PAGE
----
Solidarity Sunday: Labor Day: It's About Time
Tomorrow we'll gather with family, folks, and friends to spend our well-earned time off celebrating the closing of another summer. Much has already been written about the fact that we should remember the holiday for what it truly is, the hard-fought acknowledgment of the contributions of workers to this country, and rightly so. But it shouldn't be lost on us that Labor Day is marked by time. In a country where everything seems to be a tradeable asset, time is the ultimate commodity. The American Unions brought that to our attention. At least to the working people.
While Labor Day still seems to be sacred in many communities in our country, it isn't for everyone. There will be open restaurants and stores with a working staff, and there are countless undocumented workers for whom Labor Day is no different than any other Monday. The company mission-creep that chips away at this most precious commodity grows. The more corporate marketing messages convince us that Labor Day is all about barbecues and beers, the more they can separate us from the significance of the holiday and why it started.
Employers use time as a carrot to give and take away opportunities for our members. Many CBA's now have clauses tied to an insane amount collective man-hours worked. It's not uncommon for our skilled craftspeople to work ridiculously long hours not as an 'incentive' but as a matter of course. Overtime is no longer mere motivation; it's baked into the bidding formula. And now with every advancement in technology, many of us in the labor movement worry that it is just another opportunity for ownership to increase productivity and their own profits at the expense of separating the worker from the means of production, eroding our significance, our bargaining power, and our solidarity.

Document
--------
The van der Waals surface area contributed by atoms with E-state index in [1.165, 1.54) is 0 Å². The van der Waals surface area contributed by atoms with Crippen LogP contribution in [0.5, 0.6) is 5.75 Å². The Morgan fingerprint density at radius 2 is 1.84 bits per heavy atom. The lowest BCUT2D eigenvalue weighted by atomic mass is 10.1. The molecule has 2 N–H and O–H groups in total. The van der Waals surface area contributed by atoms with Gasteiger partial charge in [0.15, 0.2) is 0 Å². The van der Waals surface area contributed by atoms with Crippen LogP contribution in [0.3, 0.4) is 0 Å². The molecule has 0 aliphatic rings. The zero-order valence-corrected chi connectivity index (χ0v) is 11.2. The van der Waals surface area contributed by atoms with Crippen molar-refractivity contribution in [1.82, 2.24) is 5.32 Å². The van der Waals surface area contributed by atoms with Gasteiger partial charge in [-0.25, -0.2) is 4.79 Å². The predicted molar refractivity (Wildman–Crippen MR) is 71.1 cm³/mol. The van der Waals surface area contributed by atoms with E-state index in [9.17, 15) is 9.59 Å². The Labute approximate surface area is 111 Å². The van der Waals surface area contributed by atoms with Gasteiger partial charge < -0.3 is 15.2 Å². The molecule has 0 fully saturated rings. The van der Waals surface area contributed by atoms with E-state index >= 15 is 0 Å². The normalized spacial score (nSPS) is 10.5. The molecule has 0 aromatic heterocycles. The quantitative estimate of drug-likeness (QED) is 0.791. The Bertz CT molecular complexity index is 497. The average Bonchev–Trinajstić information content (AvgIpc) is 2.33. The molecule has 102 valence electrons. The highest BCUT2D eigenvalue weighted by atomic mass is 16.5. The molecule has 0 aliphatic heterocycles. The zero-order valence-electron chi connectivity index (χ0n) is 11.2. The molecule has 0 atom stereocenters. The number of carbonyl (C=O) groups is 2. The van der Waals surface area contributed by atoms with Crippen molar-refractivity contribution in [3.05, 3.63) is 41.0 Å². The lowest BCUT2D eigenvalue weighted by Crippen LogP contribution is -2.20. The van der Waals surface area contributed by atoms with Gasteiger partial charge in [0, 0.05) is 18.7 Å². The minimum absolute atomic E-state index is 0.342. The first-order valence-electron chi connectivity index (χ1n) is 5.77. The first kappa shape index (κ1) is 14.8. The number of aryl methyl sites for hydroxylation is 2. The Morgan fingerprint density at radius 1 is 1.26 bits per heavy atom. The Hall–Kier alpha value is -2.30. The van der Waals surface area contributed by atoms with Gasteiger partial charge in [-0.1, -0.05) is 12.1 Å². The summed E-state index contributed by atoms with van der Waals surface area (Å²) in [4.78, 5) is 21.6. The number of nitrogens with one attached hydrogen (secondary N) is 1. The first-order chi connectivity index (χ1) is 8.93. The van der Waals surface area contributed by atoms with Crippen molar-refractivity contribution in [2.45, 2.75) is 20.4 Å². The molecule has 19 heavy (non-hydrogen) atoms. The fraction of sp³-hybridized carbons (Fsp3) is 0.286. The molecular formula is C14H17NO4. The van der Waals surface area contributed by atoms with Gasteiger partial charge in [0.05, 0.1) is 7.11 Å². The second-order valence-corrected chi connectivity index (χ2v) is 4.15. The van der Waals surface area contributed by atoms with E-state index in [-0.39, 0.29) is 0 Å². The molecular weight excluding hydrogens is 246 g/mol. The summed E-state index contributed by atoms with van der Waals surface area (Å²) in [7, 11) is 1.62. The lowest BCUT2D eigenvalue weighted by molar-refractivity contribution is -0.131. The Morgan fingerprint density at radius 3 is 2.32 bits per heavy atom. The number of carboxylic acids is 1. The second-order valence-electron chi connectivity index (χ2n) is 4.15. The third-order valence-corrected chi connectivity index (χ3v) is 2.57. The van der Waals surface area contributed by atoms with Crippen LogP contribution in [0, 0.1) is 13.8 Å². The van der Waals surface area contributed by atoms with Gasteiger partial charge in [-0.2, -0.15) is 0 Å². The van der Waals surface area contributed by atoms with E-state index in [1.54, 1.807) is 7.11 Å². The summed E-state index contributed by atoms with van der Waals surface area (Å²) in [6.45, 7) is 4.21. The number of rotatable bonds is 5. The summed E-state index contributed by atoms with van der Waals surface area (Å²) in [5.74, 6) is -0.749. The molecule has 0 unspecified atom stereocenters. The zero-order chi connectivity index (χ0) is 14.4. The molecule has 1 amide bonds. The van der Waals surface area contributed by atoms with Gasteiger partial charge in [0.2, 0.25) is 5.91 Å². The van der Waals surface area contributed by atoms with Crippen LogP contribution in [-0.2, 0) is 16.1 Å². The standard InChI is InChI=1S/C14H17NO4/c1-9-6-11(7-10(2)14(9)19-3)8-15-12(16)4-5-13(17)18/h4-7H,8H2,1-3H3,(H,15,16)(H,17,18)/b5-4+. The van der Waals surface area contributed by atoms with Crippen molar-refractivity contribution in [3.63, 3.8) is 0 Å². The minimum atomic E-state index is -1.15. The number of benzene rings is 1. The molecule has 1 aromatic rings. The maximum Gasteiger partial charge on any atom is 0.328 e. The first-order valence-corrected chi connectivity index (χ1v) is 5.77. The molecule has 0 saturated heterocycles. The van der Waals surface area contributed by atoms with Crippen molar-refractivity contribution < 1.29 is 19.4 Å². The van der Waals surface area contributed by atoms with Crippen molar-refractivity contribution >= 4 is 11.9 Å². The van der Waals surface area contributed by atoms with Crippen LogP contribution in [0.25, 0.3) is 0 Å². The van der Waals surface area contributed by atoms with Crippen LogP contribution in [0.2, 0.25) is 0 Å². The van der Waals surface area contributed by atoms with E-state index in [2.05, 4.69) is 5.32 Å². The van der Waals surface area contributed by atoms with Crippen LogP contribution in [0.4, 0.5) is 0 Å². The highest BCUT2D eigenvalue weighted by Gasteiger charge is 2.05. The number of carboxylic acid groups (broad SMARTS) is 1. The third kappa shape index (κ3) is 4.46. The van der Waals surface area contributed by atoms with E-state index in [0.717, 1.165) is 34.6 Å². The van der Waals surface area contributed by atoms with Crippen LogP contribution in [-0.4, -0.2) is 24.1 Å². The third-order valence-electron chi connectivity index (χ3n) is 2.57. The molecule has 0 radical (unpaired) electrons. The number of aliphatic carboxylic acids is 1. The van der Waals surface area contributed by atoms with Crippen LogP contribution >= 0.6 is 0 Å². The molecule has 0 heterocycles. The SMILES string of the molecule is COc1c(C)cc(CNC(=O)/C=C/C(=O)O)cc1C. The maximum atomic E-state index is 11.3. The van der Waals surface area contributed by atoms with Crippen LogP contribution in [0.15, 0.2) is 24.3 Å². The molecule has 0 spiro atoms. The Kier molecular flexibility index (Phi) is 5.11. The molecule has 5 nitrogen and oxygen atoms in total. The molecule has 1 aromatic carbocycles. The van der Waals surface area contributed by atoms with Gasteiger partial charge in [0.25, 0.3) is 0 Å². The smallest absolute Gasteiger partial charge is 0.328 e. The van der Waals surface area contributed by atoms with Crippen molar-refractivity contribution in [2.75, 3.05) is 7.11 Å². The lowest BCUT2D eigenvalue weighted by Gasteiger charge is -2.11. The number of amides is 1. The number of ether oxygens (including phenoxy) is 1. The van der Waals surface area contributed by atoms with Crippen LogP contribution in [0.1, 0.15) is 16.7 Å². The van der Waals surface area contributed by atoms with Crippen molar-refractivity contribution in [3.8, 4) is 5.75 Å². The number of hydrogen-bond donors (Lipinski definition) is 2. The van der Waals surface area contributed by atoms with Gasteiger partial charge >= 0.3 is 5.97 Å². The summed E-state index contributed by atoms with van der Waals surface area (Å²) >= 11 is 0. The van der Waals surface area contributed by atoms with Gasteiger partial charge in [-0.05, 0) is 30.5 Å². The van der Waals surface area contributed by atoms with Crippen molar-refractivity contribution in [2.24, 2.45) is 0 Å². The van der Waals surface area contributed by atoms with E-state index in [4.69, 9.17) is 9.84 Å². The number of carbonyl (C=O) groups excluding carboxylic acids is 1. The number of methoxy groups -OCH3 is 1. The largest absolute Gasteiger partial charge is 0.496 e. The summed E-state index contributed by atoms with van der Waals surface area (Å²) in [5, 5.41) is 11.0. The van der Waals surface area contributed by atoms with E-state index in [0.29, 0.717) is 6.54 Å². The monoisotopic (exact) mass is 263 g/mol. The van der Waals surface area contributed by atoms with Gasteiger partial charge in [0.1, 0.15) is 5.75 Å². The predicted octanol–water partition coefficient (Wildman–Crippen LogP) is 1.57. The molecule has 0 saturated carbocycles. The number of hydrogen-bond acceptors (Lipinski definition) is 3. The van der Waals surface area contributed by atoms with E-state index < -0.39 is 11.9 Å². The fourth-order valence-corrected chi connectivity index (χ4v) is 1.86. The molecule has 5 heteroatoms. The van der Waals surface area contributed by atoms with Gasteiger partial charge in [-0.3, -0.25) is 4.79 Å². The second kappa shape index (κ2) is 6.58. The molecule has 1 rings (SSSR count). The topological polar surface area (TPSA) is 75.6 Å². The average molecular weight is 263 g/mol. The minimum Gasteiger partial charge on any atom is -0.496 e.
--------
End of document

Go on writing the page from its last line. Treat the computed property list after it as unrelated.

There's no question that technology has helped to create a safer workplace. But there's also no question that technology is changing the workplace—as well as the worker. Technology and seismic social shifts like Covid have caused corporate America to redefine what it means to work because there is no question that we'll see more and more automation of labor.
Labor rights will have to be re-evaluated and redefined. And the struggles between the worker and management will continue. Management wants us to fear technology because they know if we're reticent to adopt it, they can use it against us. But if they can use it, so can we. That's part of the reason why Union Up was born…to use help local unions utilize technology and marketing tools as a bulwark against the chipping away of the most valuable victory the American labor movement won for workers in Labor Day: Time.
Speaking of Time and Technology...
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